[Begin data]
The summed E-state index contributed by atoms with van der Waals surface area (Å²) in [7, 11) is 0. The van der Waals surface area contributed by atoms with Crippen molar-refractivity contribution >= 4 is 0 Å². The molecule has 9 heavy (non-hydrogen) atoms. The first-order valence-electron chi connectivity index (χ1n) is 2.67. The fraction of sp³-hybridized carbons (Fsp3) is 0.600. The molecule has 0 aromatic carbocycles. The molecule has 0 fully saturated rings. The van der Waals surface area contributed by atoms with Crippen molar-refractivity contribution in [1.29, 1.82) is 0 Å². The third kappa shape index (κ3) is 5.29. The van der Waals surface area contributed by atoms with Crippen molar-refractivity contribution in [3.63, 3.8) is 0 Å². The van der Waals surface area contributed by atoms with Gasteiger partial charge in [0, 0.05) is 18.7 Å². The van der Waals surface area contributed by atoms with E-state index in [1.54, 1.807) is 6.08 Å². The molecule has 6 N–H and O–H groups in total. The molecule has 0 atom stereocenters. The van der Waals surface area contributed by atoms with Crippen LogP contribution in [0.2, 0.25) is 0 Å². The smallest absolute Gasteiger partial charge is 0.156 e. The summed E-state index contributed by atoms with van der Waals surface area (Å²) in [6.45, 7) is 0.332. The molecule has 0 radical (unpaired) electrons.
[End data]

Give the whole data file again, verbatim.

The summed E-state index contributed by atoms with van der Waals surface area (Å²) in [7, 11) is 0. The van der Waals surface area contributed by atoms with Crippen molar-refractivity contribution >= 4 is 0 Å². The molecule has 9 heavy (non-hydrogen) atoms. The first-order valence-electron chi connectivity index (χ1n) is 2.67. The fraction of sp³-hybridized carbons (Fsp3) is 0.600. The molecule has 0 aromatic carbocycles. The molecule has 0 fully saturated rings. The van der Waals surface area contributed by atoms with Crippen molar-refractivity contribution in [1.29, 1.82) is 0 Å². The third kappa shape index (κ3) is 5.29. The van der Waals surface area contributed by atoms with Crippen molar-refractivity contribution in [3.63, 3.8) is 0 Å². The van der Waals surface area contributed by atoms with Gasteiger partial charge in [0, 0.05) is 18.7 Å². The van der Waals surface area contributed by atoms with E-state index in [1.54, 1.807) is 6.08 Å². The molecule has 6 N–H and O–H groups in total. The molecule has 0 atom stereocenters. The van der Waals surface area contributed by atoms with Crippen LogP contribution in [0.2, 0.25) is 0 Å². The smallest absolute Gasteiger partial charge is 0.156 e. The summed E-state index contributed by atoms with van der Waals surface area (Å²) in [6.45, 7) is 0.332. The molecule has 0 radical (unpaired) electrons.